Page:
By Tarek Amara and Angus McDowall
SFAX, Tunisia (Reuters) – It only took 10 minutes for Fakher Hmidi to slip out of his house, past the cafes where unemployed men spend their days, and reach the creek through the mud flats where a small boat would ferry him to the migrant ship heading from Tunisia to Italy.
He left late at night, and the first his parents knew of it was the panicked, crying phone call from an Italian mobile number: “The boat is sinking. We’re in danger. Ask Mum to forgive me.”
Hmidi, 18, was one of several people from his Thina district of the eastern city of Sfax among the dozens still unaccounted for in this month’s capsizing off the Italian island of Lampedusa, as ever more Tunisians join the migrant trail to Europe.
His loss, and the continued desire among many young men in Thina to make the same dangerous journey, vividly demonstrate the economic frustration that also drove voters to reject Tunisia’s political elite in recent elections.
In a parliamentary vote on Oct. 6, the day before Hmidi’s boat sank just short of the Italian coast, no party won even a quarter of seats and many independents were elected instead. On Sunday, the political outsider Kais Saied was elected president.
In the Hmidis’ modest home, whose purchase was subsidised by the government and on which the family is struggling to meet the repayment schedule, his parents sit torn with grief.
“Young people here are so frustrated. There are no jobs. They have nothing to do but sit in cafes and drink coffee or buy drugs,” said Fakher’s father, Mokhtar, 55.
Mokhtar lost his job as a driver two years ago and has not been able to find work since. Fakher’s mother, Zakia, sells brik, a fried Tunisian egg snack, to bring in a little extra money. His two elder sisters, Sondes, 29, and Nahed, 24, work in a clothes shop.
Much of the little they had went to Fakher, the family said, because they knew he was tempted by the idea of going to Europe. At night the family would sit on their roof and see the smuggler boats setting off. The seashore was “like a bus station”, they said.
At a cafe near the Hmidis’ home, a few dozen mostly young men sat at tables, drinking strong coffee and smoking cigarettes.
Mongi Krim, 27, said he would take the next boat to Europe if he could find enough money to pay for the trip even though, he said, he has lost friends at sea.
A survey by the Arab Barometer, a research network, said a third of all Tunisians, and more than half of young people, were considering emigrating, up by 50% since the 2011 revolution.
The aid agency Mercy Corps said last year that a new surge of migration from Tunisia began in 2017, a time when the economy was dipping.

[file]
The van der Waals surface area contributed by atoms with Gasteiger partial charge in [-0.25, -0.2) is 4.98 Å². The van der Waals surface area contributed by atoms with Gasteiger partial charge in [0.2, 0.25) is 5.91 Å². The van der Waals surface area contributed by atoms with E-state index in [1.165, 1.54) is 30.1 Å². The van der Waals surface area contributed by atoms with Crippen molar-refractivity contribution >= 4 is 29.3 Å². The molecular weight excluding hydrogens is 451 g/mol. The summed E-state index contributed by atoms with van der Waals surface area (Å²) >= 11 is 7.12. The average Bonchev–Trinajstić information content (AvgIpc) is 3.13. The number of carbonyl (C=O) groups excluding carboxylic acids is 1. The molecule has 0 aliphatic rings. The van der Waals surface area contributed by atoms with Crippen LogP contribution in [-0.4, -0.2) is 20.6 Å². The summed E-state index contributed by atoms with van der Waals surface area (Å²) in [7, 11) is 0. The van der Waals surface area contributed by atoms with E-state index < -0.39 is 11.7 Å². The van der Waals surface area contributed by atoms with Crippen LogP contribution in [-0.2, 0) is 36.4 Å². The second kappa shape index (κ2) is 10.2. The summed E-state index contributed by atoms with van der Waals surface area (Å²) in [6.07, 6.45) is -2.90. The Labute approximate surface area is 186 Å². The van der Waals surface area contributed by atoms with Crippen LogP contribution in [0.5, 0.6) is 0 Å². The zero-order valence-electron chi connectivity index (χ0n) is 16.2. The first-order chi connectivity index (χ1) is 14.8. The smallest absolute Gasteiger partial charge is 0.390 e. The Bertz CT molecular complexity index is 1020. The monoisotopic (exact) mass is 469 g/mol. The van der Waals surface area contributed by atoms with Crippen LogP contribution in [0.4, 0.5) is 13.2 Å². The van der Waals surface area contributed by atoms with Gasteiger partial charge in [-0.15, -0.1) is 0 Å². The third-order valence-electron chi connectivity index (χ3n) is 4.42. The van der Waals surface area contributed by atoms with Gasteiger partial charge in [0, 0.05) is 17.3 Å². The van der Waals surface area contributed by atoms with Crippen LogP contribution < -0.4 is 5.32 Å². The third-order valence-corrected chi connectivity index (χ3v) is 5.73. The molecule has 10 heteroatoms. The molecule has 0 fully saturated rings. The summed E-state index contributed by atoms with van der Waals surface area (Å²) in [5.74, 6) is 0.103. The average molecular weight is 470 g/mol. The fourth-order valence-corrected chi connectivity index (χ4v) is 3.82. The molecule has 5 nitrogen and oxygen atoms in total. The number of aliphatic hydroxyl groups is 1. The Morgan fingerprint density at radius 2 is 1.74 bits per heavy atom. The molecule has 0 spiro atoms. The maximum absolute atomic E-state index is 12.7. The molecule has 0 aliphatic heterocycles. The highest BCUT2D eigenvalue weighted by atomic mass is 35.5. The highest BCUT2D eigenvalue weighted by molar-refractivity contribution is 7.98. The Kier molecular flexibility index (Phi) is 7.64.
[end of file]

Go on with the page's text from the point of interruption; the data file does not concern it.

Krim is unemployed but occasionally finds a day or week of work as a casual labourer. He points at the pot-holes on the road and says even town infrastructure has declined.
For this and the lack of jobs, he blames the government. He did not vote in either the parliamentary or the presidential election. “Why would I? It is all the same. There is no change,” he said.
Unemployment is higher among young people than anyone else in Tunisia. In the first round of the presidential election on Sept. 15, and in the parliamentary election, in which voter turnout was low, they also abstained by the highest margin.
When an apparently anti-establishment candidate, Kais Saied, went through to the second round of the presidential election on Sunday, young people backed him overwhelmingly.
But their support for a candidate touting a clear break from normal post-revolutionary politics only underscored their frustration at the direction Tunisia took under past leaders.
At the table next to Krim, Haddaj Fethi, 32, showed the inky finger that proved he had voted on Sunday. “I cannot imagine a young man who would not have voted for Saied,” he said.
On the bare patch of mud by the creek where Fakher Hmidi took the boat, some boys were playing. For them, the migration to Europe is – as it was for Hmidi – a constant background possibility in a country that offers them few other paths.
At the time of Tunisia’s 2011 revolution, they had great hope, Mohkhtar Hmidi said. But economically, things got worse. Fakher found little hope in politics, he said.
Despite the apparent surge of young support for Saied as president, he has been careful to make no promises about what Tunisia’s future holds, only to pledge his personal probity and insist that he will rigidly uphold the law.
The economy is in any case not the president’s responsibility, but that of a government formed by parties in the parliament, whose fractured nature will make coalition building particularly difficult this year.
Any government that does emerge will face the same dilemmas as its predecessors – tackling high unemployment, high inflation, a lower dinar and the competing demands of powerful unions and foreign lenders.
An improvement would come too late for the Hmidi family, still waiting nearly two weeks later for confirmation that their only son has drowned.
“Fakher told me he wanted to go to France. ‘This is my dream,’ he said to me. ‘There is no future here. You can’t find a job. How can I?’,” Mokhtar said, and his wife started to cry.
(Reporting By Angus McDowall and Tarek Amara, writing by Angus McDowall, Editing by William Maclean)